In 2015, I asked Helen how she managed to deliver such bad news and yet keep her audiences with her. “Being a doctor helps because you have to learn to negotiate with a patient and with language they can understand,” she explained. “You have to convert the medical diagnosis and treatment to lay language. I also have to keep them awake sometimes by letting them laugh because it relieves their tension and because the stuff I say is pretty awful.” Helen told me that she practises “global preventative medicine”.

Helen’s tour through New Zealand in 1983 had a huge, and lasting, impact. At one stop, Helen addressed over 2,000 people at a public event in Auckland. The librarian with whom I corresponded looking for old newspaper reports of Helen’s visit, wrote to me: “Her chillingly detailed description of the effects of a nuclear device detonated over the hall in which we were sitting remains rooted in my psyche to this day! …The other message I most recall is the dichotomy she evoked between the destructive drive of ‘old men’ rulers, the instigators of war, versus the procreative energy of mothers most impelled to oppose them — which, however reductive, retains the compelling logic of a truism!”

Helen’s approach was transformative in New Zealand. Helen’s speaking events packed auditoriums, and overflows of audiences had to be accommodated using loud speaker systems. People responded strongly to this woman, whose life work involved caring for children, speaking about medical effects of fallout, and speaking without the use of the clichéd military and defence ideological rhetoric that treated people as if they were simpletons who couldn’t understand. Her speeches inspired people to act. After Helen spoke, the volume of mail delivered to my parliamentary office increased—particularly from women.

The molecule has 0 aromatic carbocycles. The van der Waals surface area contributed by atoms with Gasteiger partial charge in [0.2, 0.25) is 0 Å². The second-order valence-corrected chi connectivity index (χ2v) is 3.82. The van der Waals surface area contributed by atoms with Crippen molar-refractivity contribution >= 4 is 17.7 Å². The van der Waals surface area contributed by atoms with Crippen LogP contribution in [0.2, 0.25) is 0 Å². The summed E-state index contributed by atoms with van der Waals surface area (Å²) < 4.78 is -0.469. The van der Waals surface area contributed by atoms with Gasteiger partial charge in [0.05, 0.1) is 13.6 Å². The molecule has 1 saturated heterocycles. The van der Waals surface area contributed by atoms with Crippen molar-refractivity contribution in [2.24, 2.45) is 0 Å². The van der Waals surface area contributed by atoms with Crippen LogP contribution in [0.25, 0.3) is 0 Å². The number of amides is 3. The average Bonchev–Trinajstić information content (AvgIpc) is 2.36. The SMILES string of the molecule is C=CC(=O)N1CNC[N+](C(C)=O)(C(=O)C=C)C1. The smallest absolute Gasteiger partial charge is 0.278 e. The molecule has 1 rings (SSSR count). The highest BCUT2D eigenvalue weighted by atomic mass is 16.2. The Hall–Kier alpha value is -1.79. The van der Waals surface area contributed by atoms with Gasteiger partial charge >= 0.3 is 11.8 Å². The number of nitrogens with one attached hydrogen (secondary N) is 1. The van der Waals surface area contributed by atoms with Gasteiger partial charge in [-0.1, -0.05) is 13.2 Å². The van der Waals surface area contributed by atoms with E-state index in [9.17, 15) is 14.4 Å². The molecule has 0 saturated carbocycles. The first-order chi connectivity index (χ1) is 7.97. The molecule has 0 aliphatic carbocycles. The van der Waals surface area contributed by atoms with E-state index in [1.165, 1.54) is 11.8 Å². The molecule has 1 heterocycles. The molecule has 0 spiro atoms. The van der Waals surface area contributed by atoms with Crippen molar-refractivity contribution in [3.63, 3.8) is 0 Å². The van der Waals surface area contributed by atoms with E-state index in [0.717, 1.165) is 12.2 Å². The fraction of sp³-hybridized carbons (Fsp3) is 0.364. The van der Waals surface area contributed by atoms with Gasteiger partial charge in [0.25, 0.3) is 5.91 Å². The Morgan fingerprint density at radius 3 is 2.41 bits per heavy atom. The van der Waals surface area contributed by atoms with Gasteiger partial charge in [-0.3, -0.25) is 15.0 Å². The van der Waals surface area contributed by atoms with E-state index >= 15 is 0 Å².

On May 24, 1983, 20,000 women wearing white flowers and armbands and holding banners with peace signs marched quietly up a main street in Auckland to hold a huge rally and call for New Zealand to be nuke-free. It was one of the largest women’s demonstrations in New Zealand’s history. In her book, Peace, Power and Politics – How New Zealand Became Nuclear Free, Maire Leadbetter writes: “I am one of many activists who think of Helen Caldicott’s visit as the point when the peace movement began to grow exponentially … Helen had a magical ability to motivate previously passive citizens to become activists.”